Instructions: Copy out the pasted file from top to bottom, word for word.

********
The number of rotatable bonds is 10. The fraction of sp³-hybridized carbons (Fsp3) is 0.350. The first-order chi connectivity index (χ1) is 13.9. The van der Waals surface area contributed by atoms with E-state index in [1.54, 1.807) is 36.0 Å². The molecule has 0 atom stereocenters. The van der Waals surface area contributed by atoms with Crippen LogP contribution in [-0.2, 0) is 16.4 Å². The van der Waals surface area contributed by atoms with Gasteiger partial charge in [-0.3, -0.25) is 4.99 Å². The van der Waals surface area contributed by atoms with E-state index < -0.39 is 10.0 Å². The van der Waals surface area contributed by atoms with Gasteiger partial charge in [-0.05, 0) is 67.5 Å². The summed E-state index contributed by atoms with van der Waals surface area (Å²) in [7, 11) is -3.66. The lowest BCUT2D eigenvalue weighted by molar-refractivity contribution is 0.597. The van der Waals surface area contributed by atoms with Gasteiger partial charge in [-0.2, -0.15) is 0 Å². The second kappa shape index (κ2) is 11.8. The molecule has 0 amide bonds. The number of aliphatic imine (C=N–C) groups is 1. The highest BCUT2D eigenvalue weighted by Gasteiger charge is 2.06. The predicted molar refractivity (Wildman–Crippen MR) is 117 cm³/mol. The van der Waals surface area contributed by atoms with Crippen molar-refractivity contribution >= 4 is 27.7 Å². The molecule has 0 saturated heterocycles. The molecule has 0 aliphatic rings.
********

The number of rotatable bonds is 10. The fraction of sp³-hybridized carbons (Fsp3) is 0.350. The first-order chi connectivity index (χ1) is 13.9. The van der Waals surface area contributed by atoms with E-state index in [1.54, 1.807) is 36.0 Å². The molecule has 0 atom stereocenters. The van der Waals surface area contributed by atoms with Crippen LogP contribution in [-0.2, 0) is 16.4 Å². The van der Waals surface area contributed by atoms with Gasteiger partial charge in [-0.3, -0.25) is 4.99 Å². The van der Waals surface area contributed by atoms with E-state index < -0.39 is 10.0 Å². The van der Waals surface area contributed by atoms with Gasteiger partial charge in [-0.05, 0) is 67.5 Å². The summed E-state index contributed by atoms with van der Waals surface area (Å²) in [7, 11) is -3.66. The lowest BCUT2D eigenvalue weighted by molar-refractivity contribution is 0.597. The van der Waals surface area contributed by atoms with Gasteiger partial charge in [-0.2, -0.15) is 0 Å². The second kappa shape index (κ2) is 11.8. The molecule has 0 amide bonds. The number of aliphatic imine (C=N–C) groups is 1. The highest BCUT2D eigenvalue weighted by Gasteiger charge is 2.06. The predicted molar refractivity (Wildman–Crippen MR) is 117 cm³/mol. The van der Waals surface area contributed by atoms with Crippen molar-refractivity contribution >= 4 is 27.7 Å². The molecule has 0 saturated heterocycles. The molecule has 0 aliphatic rings.